## Weighted Gain Goal

### Purpose

Frequency-weighted gain limit for tuning with **Control System Tuner**.

### Description

Weighted Gain Goal limits the gain of the frequency-weighted
transfer function *WL*(*s*)*H*(*s*)*WR*(*s*),
where *H*(*s*) is the transfer function
between inputs and outputs you specify. *WL*(*s*)
and *WR*(*s*) are weighting functions
that you can use to emphasize particular frequency bands. Weighted
Gain Goal constrains the peak gain of *WL*(*s*)*H*(*s*)*WR*(*s*)
to values less than 1. If *H*(*s*)
is a MIMO transfer function, Weighted Gain Goal constrains the largest
singular value of *H*(*s*).

By default, Weighted Gain Goal constrains a closed-loop gain.
To constrain a gain computed with one or more loops open, specify
loop-opening locations in the **I/O Transfer Selection** section
of the dialog box.

#### Creation

In the **Tuning** tab of **Control System Tuner**, select **New Goal** > **Frequency-weighted gain limit** to create a Weighted Gain Goal.

#### Command-Line Equivalent

When tuning control systems at the command line, use `TuningGoal.WeightedGain`

to
specify a weighted gain goal.

### I/O Transfer Selection

Use this section of the dialog box to specify the inputs and outputs of the transfer function that the tuning goal constrains. Also specify any locations at which to open loops for evaluating the tuning goal.

**Specify input signals**Select one or more signal locations in your model as inputs to the transfer function that the tuning goal constrains. To constrain a SISO response, select a single-valued input signal. For example, to constrain the gain from a location named

`'u'`

to a location named`'y'`

, click**Add signal to list**and select`'u'`

. To constrain the largest singular value of a MIMO response, select multiple signals or a vector-valued signal.**Specify output signals**Select one or more signal locations in your model as outputs of the transfer function that the tuning goal constrains. To constrain a SISO response, select a single-valued output signal. For example, to constrain the gain from a location named

`'u'`

to a location named`'y'`

, click**Add signal to list**and select`'y'`

. To constrain the largest singular value of a MIMO response, select multiple signals or a vector-valued signal.**Compute input/output gain with the following loops open**Select one or more signal locations in your model at which to open a feedback loop for the purpose of evaluating this tuning goal. The tuning goal is evaluated against the open-loop configuration created by opening feedback loops at the locations you identify. For example, to evaluate the tuning goal with an opening at a location named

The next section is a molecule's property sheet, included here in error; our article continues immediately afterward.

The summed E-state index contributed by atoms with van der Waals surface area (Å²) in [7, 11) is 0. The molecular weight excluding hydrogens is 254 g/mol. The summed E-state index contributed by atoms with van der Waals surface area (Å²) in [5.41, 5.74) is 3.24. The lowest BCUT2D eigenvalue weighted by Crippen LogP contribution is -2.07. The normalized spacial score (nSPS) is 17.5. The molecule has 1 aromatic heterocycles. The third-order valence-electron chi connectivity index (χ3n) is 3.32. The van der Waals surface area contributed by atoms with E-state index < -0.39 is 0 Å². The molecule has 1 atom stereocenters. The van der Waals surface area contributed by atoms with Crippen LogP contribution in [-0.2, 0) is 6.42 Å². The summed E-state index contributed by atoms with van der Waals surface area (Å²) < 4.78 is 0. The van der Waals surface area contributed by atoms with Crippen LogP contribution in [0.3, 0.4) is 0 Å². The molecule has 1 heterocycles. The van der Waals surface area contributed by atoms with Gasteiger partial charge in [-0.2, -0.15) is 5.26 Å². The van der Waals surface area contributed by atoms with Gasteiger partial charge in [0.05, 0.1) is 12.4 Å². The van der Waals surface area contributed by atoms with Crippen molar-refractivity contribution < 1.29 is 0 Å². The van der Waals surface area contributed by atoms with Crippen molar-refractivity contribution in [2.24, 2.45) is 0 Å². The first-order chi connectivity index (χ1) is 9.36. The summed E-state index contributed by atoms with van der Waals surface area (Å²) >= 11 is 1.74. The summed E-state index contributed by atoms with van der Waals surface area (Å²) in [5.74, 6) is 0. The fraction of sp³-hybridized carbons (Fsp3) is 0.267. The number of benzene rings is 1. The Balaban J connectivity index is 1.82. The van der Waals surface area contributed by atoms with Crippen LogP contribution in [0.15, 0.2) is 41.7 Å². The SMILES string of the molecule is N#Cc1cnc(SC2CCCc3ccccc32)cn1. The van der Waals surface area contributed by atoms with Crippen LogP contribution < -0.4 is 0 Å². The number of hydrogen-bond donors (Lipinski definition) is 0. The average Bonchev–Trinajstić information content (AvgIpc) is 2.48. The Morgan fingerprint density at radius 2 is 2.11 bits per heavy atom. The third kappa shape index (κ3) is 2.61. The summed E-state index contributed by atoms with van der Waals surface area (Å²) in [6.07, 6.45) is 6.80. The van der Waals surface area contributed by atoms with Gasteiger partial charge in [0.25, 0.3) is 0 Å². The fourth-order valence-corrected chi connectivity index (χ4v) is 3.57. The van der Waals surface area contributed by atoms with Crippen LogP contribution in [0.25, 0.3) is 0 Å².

`'x'`

, click**Add signal to list**and select`'x'`

.

**Tip**

To highlight any selected signal in the Simulink^{®} model, click . To remove a signal from the input or output list, click . When you have selected multiple signals, you can reorder
them using and . For more information on how to specify signal locations
for a tuning goal, see
Specify Goals for Interactive Tuning.

### Weights

Use the **Left weight WL** and **Right
weight WR** text boxes to specify the frequency-weighting
functions for the tuning goal. The tuning goal ensures that the gain *H*(*s*)
from the specified input to output satisfies the inequality:

||*WL*(*s*)*H*(*s*)*WR*(*s*)||_{∞} <
1.

*WL*provides the weighting for the output channels of

*H*(

*s*), and

*WR*provides the weighting for the input channels. You can specify scalar weights or frequency-dependent weighting. To specify a frequency-dependent weighting, use a numeric LTI model whose magnitude represents the desired weighting function. For example, enter

`tf(1,[1 0.01])`

to specify a high weight at
low frequencies that rolls off above 0.01 rad/s.If the tuning goal constrains a MIMO transfer function, scalar